Renisha McBride, the 19-year-old black woman who was killed on Nov. 2 after she sought help following a car accident, was fatally shot with a shotgun, according to the autopsy report from the Wayne County Medical Examiner's Office, which has ruled that McBride's death was a homicide.
Prosecutors are still gathering evidence to decide whether charges will be filed against the 54-year-old Dearborn Heights, Mich., man who shot McBride.
Gerald Thurswell, McBride's family's lawyer, said that his clients want there to be a conviction in the case once charges are filed.
"Justice will not be served by just filing charges," Thurswell told BuzzFeed on Tuesday. "The woman was 5 feet, 4 inches tall, and this man puts a shotgun in her face and blows off her head. There was no reason for him to fear for his life and no reason to come outside."
Thurswell says if the suspect, whose name has not been released, should have picked up the phone and called police if he was afraid that someone was trying to break into his home. "He was not in fear of his life, he could always pull the trigger. She's the one in fear," he said.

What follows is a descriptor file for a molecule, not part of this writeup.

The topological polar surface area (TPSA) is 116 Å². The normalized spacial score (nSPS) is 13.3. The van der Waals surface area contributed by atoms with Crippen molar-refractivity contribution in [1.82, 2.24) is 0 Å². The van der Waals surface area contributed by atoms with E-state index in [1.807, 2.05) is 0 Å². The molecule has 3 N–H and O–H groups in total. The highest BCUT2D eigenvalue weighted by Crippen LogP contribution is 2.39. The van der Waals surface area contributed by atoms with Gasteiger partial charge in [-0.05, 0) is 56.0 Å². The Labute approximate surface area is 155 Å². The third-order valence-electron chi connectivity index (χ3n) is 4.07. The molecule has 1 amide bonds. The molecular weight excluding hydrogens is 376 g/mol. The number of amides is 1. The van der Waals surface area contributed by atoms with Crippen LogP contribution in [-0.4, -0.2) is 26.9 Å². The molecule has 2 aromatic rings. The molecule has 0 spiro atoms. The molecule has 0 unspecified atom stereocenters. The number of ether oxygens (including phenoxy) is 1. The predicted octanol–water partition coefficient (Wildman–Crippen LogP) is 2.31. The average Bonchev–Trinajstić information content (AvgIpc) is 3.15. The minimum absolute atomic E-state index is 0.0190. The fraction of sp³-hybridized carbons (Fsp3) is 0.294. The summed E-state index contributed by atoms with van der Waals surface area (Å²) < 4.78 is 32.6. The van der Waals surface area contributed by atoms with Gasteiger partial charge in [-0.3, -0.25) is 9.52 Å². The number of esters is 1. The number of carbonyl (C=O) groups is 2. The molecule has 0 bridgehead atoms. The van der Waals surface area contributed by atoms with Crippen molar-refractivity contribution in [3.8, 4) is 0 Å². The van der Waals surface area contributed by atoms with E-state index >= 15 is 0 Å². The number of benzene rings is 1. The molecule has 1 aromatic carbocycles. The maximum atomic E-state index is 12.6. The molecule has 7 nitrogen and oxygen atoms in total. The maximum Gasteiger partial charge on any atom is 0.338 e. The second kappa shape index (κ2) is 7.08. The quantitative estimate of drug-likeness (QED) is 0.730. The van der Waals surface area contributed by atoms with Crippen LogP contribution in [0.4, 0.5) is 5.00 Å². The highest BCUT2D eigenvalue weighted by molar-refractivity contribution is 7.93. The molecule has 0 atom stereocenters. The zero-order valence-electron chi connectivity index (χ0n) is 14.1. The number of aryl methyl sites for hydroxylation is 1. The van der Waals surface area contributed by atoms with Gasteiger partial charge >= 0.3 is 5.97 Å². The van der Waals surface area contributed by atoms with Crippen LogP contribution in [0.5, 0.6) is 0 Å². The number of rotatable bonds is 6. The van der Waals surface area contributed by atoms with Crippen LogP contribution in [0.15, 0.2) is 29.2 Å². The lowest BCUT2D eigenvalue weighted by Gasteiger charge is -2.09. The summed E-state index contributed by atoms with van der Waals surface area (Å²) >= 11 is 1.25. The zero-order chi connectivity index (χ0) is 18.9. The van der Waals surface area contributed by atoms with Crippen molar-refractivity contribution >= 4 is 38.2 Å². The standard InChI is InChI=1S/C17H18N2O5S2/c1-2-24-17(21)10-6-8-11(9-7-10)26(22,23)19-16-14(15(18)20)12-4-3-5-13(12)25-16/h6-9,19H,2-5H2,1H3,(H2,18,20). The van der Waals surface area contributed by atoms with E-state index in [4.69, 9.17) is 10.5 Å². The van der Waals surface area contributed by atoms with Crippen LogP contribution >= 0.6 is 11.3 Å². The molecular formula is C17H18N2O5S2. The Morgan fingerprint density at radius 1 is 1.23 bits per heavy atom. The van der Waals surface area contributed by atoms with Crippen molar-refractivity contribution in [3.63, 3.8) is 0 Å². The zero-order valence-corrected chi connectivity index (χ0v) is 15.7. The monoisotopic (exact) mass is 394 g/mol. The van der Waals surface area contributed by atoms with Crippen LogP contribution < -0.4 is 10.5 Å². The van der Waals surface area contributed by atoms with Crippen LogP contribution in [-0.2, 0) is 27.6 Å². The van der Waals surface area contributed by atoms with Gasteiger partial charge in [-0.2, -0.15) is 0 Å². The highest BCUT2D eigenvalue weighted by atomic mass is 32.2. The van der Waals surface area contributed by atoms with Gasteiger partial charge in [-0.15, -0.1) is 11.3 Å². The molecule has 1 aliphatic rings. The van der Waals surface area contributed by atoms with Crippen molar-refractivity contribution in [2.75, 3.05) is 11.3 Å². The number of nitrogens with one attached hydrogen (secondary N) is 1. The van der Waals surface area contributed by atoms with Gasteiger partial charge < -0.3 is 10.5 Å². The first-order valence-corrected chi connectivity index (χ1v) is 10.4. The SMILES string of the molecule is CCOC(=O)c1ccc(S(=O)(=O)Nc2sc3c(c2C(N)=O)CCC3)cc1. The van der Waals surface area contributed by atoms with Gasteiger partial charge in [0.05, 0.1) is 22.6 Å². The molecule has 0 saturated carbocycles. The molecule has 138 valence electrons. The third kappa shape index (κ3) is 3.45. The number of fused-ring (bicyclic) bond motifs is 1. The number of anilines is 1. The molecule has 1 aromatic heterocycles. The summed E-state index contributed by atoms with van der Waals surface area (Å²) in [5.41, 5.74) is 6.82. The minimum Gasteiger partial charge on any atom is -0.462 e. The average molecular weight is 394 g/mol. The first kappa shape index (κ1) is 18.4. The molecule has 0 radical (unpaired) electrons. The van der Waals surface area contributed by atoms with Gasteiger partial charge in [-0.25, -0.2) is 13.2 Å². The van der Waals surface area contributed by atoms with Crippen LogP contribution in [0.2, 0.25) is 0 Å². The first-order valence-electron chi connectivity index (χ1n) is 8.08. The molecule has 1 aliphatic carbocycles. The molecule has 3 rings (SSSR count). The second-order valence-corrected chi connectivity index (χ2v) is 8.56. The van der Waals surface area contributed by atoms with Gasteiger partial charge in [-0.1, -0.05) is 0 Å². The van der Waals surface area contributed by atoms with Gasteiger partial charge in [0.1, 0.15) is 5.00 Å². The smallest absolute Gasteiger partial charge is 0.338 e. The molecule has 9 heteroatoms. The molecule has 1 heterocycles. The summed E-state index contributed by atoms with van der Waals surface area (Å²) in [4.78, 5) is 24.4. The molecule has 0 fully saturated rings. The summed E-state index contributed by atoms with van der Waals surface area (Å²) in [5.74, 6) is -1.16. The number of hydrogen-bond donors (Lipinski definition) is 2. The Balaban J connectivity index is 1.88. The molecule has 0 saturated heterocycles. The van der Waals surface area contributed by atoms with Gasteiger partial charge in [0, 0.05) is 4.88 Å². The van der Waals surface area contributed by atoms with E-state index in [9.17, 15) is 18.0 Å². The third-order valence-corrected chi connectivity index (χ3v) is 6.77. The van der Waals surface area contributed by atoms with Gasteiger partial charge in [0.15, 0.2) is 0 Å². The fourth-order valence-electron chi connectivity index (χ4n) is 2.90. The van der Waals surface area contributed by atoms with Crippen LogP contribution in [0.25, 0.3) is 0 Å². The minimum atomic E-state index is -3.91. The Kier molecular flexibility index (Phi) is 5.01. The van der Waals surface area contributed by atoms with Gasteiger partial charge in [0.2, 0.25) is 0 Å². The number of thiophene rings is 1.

While Michigan has a version of the controversial "stand your ground," law that made national headlines during the trial of George Zimmerman over the killing of Trayvon Martin, Thurswell said the shooter will be unable to use the defense because he went outside and initiated the confrontation.
"He may ask for, but he's not going to be able to successfully avail himself of stand your ground."
Meanwhile The Detroit News has obtained the audio of a Dearborn Heights police dispatcher sending officers to the man's home following the shooting.
The autopsy also said she was not shot at close range.
The shooting death of McBride has already angered many who see it as the continuation of a trend of black youth being killed with little to no repercussions. McBride was from Detroit, which is 83% black, according to the latest census. Dearborn Heights is 86% white.
Cops have refused to release the name of the man who killed McBride, but Thurswell said he is a white male.
His lawyer Cheryl Carpenter told the Detroit News, she believes the evidence will show her client's actions were "justified."